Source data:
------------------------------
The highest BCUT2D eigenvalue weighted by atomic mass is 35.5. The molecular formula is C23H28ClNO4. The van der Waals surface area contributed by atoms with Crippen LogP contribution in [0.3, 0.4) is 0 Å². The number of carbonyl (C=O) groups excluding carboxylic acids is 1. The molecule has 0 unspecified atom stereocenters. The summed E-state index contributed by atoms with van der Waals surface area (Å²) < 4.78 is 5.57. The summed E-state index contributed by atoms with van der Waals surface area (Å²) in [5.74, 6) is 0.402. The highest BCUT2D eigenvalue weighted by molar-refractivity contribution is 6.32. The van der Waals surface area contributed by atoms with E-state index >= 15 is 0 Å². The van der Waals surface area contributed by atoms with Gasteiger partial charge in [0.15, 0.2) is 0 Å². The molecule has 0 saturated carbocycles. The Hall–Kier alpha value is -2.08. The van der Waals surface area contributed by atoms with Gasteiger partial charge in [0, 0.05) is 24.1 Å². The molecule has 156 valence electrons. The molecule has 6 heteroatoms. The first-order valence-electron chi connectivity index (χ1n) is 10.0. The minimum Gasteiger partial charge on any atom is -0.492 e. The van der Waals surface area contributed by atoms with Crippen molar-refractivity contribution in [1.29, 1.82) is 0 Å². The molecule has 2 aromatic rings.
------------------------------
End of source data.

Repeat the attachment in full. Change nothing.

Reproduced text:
The highest BCUT2D eigenvalue weighted by atomic mass is 35.5. The molecular formula is C23H28ClNO4. The van der Waals surface area contributed by atoms with Crippen LogP contribution in [0.3, 0.4) is 0 Å². The number of carbonyl (C=O) groups excluding carboxylic acids is 1. The molecule has 0 unspecified atom stereocenters. The summed E-state index contributed by atoms with van der Waals surface area (Å²) < 4.78 is 5.57. The summed E-state index contributed by atoms with van der Waals surface area (Å²) in [5.74, 6) is 0.402. The highest BCUT2D eigenvalue weighted by molar-refractivity contribution is 6.32. The van der Waals surface area contributed by atoms with E-state index >= 15 is 0 Å². The van der Waals surface area contributed by atoms with Gasteiger partial charge in [0.15, 0.2) is 0 Å². The molecule has 0 saturated carbocycles. The Hall–Kier alpha value is -2.08. The van der Waals surface area contributed by atoms with Gasteiger partial charge in [0, 0.05) is 24.1 Å². The molecule has 156 valence electrons. The molecule has 6 heteroatoms. The first-order valence-electron chi connectivity index (χ1n) is 10.0. The minimum Gasteiger partial charge on any atom is -0.492 e. The van der Waals surface area contributed by atoms with Crippen molar-refractivity contribution in [1.29, 1.82) is 0 Å². The molecule has 2 aromatic rings.